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he would give the senor some wine of his own country. This done, he said
a Latin grace and crossed himself, an example which d'Aguilar followed,
remarking that he was glad to find that he was in the house of a good
"What else did you think that I should be?" asked Castell, glancing at
"I did not think at all, Senor," he answered; "but alas! every one is
not a Christian. In Spain, for instance, we have many Moors and--Jews."
"I know," said Castell, "for I trade with them both."
"Then you have never visited Spain?"
"No; I am an English merchant. But try that wine, Senor; it came from
Granada, and they say that it is good."
D'Aguilar tasted it, then drank off his glass.
"It is good, indeed," he said; "I have not its equal in my own cellars
"Do you, then, live in Granada, Senor d'Aguilar?" asked Castell.
"Sometimes, when I am not travelling. I have a house there which my
mother left me. She loved the town, and bought an old palace from the
Moors. Would you not like to see Granada, Senora?" he asked, turning to
Margaret as though to change the subject. "There is a wonderful building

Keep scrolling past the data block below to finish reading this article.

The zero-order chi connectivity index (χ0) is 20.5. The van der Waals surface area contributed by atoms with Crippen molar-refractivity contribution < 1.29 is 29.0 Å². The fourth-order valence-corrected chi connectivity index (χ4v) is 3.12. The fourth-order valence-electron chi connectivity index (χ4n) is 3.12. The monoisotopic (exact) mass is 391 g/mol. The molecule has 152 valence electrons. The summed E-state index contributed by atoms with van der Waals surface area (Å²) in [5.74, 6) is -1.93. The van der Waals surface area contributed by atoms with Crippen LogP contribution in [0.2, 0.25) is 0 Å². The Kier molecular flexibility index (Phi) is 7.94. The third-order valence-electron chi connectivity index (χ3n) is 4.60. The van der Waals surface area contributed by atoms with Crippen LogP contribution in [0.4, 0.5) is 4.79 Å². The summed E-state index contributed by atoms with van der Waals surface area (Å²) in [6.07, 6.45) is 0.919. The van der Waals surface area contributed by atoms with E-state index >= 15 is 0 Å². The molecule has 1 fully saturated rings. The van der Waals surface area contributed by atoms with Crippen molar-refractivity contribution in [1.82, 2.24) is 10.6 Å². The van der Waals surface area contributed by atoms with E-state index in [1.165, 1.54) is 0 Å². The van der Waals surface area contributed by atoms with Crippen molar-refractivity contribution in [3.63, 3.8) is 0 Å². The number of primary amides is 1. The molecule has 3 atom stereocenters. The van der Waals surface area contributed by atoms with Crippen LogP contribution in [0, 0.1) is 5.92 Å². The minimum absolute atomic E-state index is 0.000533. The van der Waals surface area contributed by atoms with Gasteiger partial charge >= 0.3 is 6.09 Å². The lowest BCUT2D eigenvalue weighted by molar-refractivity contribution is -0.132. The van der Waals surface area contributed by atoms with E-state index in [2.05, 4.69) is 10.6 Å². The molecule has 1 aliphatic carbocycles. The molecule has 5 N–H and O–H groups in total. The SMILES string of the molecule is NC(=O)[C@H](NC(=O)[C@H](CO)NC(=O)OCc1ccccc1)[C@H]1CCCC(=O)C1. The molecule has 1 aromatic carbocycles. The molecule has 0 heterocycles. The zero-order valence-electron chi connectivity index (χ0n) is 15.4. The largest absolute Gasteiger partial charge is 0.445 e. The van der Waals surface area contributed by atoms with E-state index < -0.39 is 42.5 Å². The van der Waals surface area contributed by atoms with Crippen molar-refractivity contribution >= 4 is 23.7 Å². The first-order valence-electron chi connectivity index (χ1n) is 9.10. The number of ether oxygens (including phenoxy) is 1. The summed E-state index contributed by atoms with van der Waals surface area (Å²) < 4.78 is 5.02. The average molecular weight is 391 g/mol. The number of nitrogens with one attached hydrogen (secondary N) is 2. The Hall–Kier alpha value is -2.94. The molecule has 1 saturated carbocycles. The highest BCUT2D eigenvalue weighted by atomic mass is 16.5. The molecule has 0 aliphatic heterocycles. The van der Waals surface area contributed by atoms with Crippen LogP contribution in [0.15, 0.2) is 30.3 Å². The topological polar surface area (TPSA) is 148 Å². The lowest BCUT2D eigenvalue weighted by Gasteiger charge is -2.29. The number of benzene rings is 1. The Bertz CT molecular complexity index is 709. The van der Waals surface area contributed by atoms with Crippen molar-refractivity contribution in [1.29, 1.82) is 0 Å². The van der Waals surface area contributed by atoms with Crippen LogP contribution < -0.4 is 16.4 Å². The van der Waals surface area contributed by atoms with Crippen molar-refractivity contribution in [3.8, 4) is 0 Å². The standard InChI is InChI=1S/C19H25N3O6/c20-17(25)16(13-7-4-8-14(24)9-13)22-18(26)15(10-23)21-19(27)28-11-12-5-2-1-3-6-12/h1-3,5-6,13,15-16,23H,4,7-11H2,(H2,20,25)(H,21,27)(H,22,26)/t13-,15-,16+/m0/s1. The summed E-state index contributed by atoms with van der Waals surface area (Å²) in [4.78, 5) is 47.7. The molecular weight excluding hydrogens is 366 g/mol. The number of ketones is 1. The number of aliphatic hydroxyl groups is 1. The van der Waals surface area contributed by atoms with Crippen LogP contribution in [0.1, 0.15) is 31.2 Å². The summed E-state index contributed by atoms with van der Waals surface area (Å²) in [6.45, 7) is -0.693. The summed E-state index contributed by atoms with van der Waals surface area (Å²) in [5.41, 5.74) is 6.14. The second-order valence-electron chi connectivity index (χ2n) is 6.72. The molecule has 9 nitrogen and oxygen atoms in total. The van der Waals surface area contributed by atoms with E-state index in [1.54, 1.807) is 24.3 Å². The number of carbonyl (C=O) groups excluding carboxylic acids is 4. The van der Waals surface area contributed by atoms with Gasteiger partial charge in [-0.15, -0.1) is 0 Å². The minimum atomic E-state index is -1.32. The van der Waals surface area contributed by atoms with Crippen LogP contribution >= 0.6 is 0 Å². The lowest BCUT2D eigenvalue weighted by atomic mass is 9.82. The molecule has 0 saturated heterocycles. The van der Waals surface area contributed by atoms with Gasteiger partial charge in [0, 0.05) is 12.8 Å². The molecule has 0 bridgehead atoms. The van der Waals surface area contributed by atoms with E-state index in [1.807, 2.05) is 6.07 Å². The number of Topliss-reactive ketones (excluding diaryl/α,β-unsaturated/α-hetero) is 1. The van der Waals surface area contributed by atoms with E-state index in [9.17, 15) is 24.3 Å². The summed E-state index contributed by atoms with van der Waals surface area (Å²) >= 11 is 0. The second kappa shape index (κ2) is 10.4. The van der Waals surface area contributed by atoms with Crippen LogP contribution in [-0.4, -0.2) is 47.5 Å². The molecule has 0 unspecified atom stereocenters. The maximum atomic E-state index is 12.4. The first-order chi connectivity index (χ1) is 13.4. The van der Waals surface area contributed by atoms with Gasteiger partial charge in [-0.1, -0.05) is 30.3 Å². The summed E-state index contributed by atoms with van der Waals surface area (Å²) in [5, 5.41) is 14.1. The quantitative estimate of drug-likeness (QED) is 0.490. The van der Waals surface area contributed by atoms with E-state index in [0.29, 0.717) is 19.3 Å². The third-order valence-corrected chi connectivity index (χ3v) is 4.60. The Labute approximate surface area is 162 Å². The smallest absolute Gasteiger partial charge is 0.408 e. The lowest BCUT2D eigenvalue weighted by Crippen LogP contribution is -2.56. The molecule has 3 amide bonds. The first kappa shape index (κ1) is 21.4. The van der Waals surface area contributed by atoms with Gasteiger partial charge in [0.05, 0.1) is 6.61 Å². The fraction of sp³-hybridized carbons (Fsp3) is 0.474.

there called the Alhambra; it overlooks my house."
"My daughter is never likely to see it," broke in Castell; "I do not
purpose that she should visit Spain."
"Ah! you do not purpose; but who knows? God and His saints alone," and
again he crossed himself, then fell to describing the beauties
He was a fine and ready talker, and his voice was very pleasant, so
Margaret listened attentively enough, watching his face, and forgetting
to eat, while her father and Peter watched them both. At length the meal
came to an end, and when the serving-men had cleared away the dishes,
and they were alone, Castell said:
"Now, kinsman Peter, tell me your story."
So Peter told him, in few words, yet omitting nothing.
"I find no blame in you," said the merchant when he had done, "nor do I
see how you could have acted otherwise than you did. It is Margaret whom
I blame, for I only gave her leave to walk with you and Betty by the
river, and bade her beware of crowds."
"Yes, father, the fault is mine, and for it I pray your pardon," said
Margaret, so meekly that her father could not find the heart to scold
her as he had meant to do.
"You should ask Peter's pardon," he muttered, "seeing that he is like to
be laid by the heels in a dungeon over this business, yes, and put upon
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